Complementary brands with a similar audience or marketing goals often engage in collaborative marketing, in other words combining resources and efforts, to amplify outreach and boost sales. Benefits of collaborative marketing include reaching out to new audiences, cutting costs, combining expertise, and benefiting from brand association. Successful collaborations enhance customer experience and sometimes even offer products and services that are exclusive to the said collaboration.
As the holidays approach, companies think creatively about marketing their products and services.
Collaboration with complementary brands may include:
Exclusive deals and discounts
Blog guest posting
Social media shout-outs
Frequently bought together items on Amazon for instance may give small businesses some workable ideas.
Here are some examples of collaborations that we love:
deals and discounts partnerships between hotels and ski resorts;
joint advertising between apparel and outdoor activities;
partnerships between gyms and personal trainers;
joint events between bookstores and coffee shops;
cooking classes hosted by farms and restaurants.
Finding the right partnership is key to a successful marketing campaign. Collaborative alliances ought to be designed as a win-win situation for both parties. The terms of participation must be clarified since the get-go. Often times these efforts lead to ongoing cooperation.
Read our interview with Kerri Green, President & CEO of Commerce Chenango who serves on several workgroups in the Southern Tier Regional Economic Development Council, including Tourism Business Development (newly created last summer), and Advanced Manufacturing. Kerri is also a contributor to the Southern Tier Economic Recovery Strategy Report. We review the Upstate Revitalization Initiative (you can read more about it at https://simonadavid.com/2021/07/21/the-southern-tier-economic-recovery-strategy-2021/), and the top priorities for the Southern Tier in light of the post-pandemic recovery efforts. Community engagement through small business networks and chambers of commerce is critical in ensuring the success of these programs.
This is part of a series of interviews with business leaders to highlight current business issues and identify trends.
Kerri Green is the President and CEO of Commerce Chenango, and the Executive Director of Development Chenango (the Economic Development arm of Chenango), the Chenango County Industrial Development Agency, and the Chenango Foundation. Her Chamber experience is widespread and over the years has served on the boards of the Sidney, Otsego, and Delaware Chambers. Kerri served as President of the Sidney Chamber for three years, and is a founding member of the Young Professional Network in Otsego County. She currently serves on a number of boards including the Southern Tier Regional Economic Development Council, the Southern Tier 8 Regional Planning Board, the Chenango County Planning Board, Chenango Health Network, Family Planning of South Central New York, and is the President of the Sidney Central School Board of Education, where she has served as a board member for over 15 years. Under Kerri’s leadership, Commerce Chenango took a central role during the COVID-19 pandemic, which led to a number of collaborations and programs that have been carried over into the daily practice of the organization. Kerri is a United States Army Veteran.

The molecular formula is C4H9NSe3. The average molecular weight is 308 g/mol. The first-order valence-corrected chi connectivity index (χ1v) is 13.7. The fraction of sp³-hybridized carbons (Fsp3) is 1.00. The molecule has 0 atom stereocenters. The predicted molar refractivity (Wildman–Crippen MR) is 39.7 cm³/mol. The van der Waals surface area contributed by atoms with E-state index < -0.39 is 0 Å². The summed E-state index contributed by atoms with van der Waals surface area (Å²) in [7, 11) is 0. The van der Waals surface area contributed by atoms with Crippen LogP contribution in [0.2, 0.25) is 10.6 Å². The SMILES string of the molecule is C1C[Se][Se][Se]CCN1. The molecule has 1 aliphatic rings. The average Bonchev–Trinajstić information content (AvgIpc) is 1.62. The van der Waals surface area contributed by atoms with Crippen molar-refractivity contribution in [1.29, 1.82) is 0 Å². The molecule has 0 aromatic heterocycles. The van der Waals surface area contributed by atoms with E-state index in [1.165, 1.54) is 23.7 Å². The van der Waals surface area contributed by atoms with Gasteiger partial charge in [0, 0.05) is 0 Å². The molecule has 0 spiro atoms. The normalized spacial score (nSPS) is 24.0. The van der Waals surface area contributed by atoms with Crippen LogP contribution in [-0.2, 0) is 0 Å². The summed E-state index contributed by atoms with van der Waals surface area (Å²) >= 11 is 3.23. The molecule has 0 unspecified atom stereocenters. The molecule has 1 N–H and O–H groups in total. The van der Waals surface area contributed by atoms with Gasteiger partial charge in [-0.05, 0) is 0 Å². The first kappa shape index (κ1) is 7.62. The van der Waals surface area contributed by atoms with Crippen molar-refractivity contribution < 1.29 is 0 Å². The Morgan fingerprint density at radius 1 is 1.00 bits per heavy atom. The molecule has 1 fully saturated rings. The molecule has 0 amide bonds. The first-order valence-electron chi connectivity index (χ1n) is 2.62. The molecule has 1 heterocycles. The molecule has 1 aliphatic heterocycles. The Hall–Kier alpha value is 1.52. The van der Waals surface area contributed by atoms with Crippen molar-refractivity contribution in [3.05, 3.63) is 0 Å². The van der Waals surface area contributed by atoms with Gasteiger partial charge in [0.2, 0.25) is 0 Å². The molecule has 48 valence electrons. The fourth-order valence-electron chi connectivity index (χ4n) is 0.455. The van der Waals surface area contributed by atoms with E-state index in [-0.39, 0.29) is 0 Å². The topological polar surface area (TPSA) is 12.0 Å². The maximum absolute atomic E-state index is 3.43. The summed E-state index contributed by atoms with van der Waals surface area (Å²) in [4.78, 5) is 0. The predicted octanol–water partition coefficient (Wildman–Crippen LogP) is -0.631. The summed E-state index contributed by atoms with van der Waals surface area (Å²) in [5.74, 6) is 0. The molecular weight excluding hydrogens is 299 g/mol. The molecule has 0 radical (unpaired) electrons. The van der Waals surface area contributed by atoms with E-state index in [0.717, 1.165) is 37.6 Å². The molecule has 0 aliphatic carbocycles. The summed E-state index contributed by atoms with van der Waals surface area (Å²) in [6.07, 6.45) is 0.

SD: Please, highlight some of the priorities included in The Southern Tier 2020 Economic Recovery Plan, and the workgroups’ efforts to identify these priorities.
KG: In the summer of 2020 Empire State Development (ESD) got together with the Regional Council and the workgroups and asked us to begin working on a COVID-19 recovery plan for the Southern Tier. All the regions in the State were asked to do this – we were looking at the direct impact of COVID-19 and what we could do to address that and plan our recovery. At that time, in the summer, things were still very much shut down, we were very much still in the pandemic, but the State was beginning to open up a little bit more. All the workgroups in the Southern Tier were asked to look at how their specific industries were dealing with the COVID-19 pandemic: lessons learned, things that they had wished they had more information about, etc. The State was looking for ways in which it could help down the road – six months, twelve months, and longer, and needed to know what these industries might need from the State in terms of funding, technical assistance, etc. It was a big task that we were asked to do. The workgroups met throughout the month of August and gathered data. We created a Writing Committee, which I served on, and collected all the information from the workgroups and created a document called “2020 Economic Recovery Strategy: SOUTHERN TIER” which can be found on the website at https://regionalcouncils.ny.gov/sites/default/files/2021-04/Southern-Tier_Regional-Economic-Recovery-Strategy_Final.pdf. Each workgroup conducted surveys, talked to industry leaders, and community members to assess what the greatest needs were.